After the Sale - Why Meg Whitman Doesn't Deserve $11 Million Per Year
According to the Medved charts, eBay listings have fallen to around 11.25 million, lower than the count before the listing sale. As I write this, PowersellersUnite has eBay listings at 11.6 million. Say what you will about Medved and/or PSU, but fact is they are the most accurate tools available for following eBay listing numbers. eBay rarely gives information about listing numbers to anyone - except during the quarterly reports and usually during a listing sale to tout the fact that the numbers have grown y/y with no mention of the fact that there was no sale 52 weeks prior. eBay is looking at going into the slow summer months with a low number of listings not seen since 2003, and Wall Street is turning their backs on eBay - shares have plateaued under the $40 mark - which begs the question.....why is Meg Whitman worth $11 million a year?
Perhaps a better question is: Why is Meg Whitman still employed by eBay Inc. at all? eBay showed increased profits at the last quarterly filing, but it seems that the investing community as a whole is less than impressed, and the selling community on eBay as a whole doesn't seem to want to use the word "impressed" in any manner. Meg's mission to expand eBay's reach into other avenues on the web is a good idea to maintain growth, yet she's failed miserably so far in choosing profitable avenues. Looking back on the road she has taken it's easy to see burnt out carcasses of ideas and a few acquisitions that are still on their feet, wounded, wasted and trying to move forward.
Skype seems to be the golden child of the pro-Meg wing of eBay users and investors, although it has yet to show anything that will resemble profits over operating costs and initial investments, and likely won't (even with 50% growth each quarter) for several years - at least. eBay has invested heavily - in money, stock and human capital - in services like Skype and eBay Express yet customers seem less than awed. In my cynical mind, all I see is a VOIP program that is trying to pass itself off as a world telecommunications leader, and a shopping site (EE) that is nothing more than a separate search engines for only a limited number of eBay products at any given time - and by the looks of the stock price, there must be others that agree.
Another failure that Whitman has orchestrated will go into effect on May 14th, and could possibly do more damage to eBay's bottom line than any glitch, scam or fee increase. I'm speaking of the new USPS rates. The new rates dramatically increase the cost of some overseas shipments and will rely on dimensional weights for domestic shipments and there will be other increases in rates for parcels and first class mail as well. The new pricing structure will make sales of many items on eBay pointless for certain price levels. Probably the most hard hit sellers will be those selling lower priced items in volume to international buyers. The weak dollar has kept many sellers busy with international shipments, but with dramatic increases in postage, it may no longer be cheaper for international users to buy from the US.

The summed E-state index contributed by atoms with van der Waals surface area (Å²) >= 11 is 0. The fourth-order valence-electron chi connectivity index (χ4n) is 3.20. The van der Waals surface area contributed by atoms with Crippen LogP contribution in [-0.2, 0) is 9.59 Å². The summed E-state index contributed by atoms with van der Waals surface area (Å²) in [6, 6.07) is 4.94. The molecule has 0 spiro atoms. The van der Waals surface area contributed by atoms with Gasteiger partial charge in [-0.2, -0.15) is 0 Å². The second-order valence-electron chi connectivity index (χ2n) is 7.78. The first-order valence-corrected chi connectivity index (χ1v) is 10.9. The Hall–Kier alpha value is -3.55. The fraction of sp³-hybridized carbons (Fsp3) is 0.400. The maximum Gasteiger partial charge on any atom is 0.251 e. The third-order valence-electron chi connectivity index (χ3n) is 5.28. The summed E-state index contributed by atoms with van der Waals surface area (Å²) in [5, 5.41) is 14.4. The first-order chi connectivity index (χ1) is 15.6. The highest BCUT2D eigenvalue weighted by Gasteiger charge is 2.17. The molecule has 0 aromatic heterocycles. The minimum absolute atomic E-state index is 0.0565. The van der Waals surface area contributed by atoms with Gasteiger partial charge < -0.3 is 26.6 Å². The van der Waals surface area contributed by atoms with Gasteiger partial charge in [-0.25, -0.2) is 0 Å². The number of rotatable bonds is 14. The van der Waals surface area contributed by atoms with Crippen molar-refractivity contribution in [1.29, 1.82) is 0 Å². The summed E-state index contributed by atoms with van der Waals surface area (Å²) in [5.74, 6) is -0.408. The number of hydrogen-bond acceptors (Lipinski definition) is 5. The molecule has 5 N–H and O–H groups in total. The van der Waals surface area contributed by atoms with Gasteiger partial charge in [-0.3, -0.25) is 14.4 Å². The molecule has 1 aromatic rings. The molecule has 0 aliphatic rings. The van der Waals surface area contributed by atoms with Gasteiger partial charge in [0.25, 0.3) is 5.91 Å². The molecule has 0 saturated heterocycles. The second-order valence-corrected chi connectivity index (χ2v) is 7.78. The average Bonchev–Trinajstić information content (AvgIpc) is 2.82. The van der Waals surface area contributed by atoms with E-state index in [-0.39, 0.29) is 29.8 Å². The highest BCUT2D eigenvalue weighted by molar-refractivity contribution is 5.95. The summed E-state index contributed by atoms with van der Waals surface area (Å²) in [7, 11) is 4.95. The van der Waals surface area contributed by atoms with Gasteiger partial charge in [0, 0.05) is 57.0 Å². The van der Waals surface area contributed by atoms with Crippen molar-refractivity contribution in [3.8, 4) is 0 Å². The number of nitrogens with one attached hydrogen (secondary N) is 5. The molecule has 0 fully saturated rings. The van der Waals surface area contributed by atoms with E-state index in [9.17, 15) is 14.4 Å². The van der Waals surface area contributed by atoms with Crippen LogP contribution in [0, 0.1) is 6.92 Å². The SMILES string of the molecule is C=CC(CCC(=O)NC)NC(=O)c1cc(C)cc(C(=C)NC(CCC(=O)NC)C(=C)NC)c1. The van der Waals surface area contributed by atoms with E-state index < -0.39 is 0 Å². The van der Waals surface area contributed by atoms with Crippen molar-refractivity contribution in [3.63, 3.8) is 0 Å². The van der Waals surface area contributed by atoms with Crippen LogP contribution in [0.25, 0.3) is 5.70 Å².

So, why is this Meg Whitman's fault and won't it increase the ASP (average selling price) on eBay? First, yes it should increase the ASP as it will no longer be profitable to sell some lower priced items, particularly the items that will now have to be shipped according to dimensional weight. ASP is often used by management as a bellwether of the "vibrancy" or the health of the "dynamics" of the site, but ASP means little if total volume plummets (as it has been lately) to the point where the company could be making more money on higher volume lower priced items. If Wal-Mart stopped selling anything but lawn tractors, their ASP would skyrocket, but that doesn't mean they will be profitable - same thing applies here. Low priced items bring in a small listing fee, regular gallery fee, small FVF and percent & per-transaction Paypal fees. (ie. it's a lot of money to piss away when you consider the volume of low priced items).
Back to why this is Meg's fault.... Any CEO in her position should have had a meeting with the Postmaster General and said, "Look, if you do this, we no longer protect you." Seems sort of mafia-ish, and I'm sure absurd to many, but let me explain. eBay has buoyed revenue at the post office for years. Of the hundreds of millions of items sold on eBay over the past decade, most have been sent via the USPS. eBay sales have greatly increased mail volume - particularly parcel volume. From what I've read, management did try to negotiate with the USPS, but apparently failed as the new rates are going into effect. I'm not going to speculate too much about the impact of these increases, but many others have been speculating. And if the eBay sellers on the eBay community forums are correct, this will not be good for their business or eBay revenue.
Basically I see Meg Whitman as the head employee of a money machine with problems, who had to do little more than keep the company from imploding. I've seen very few decisions that she has made that has increased revenue beyond what the current and past market forces have caused. The anti-management sentiment continues to grow, fraud continues to ravage eBay.com and traffic & listing volume are down in the main US market. Does $11 a year in compensation paid to someone who has helped in reducing eBay's value by close to 25% in the past two years seem like the appropriate salary to you?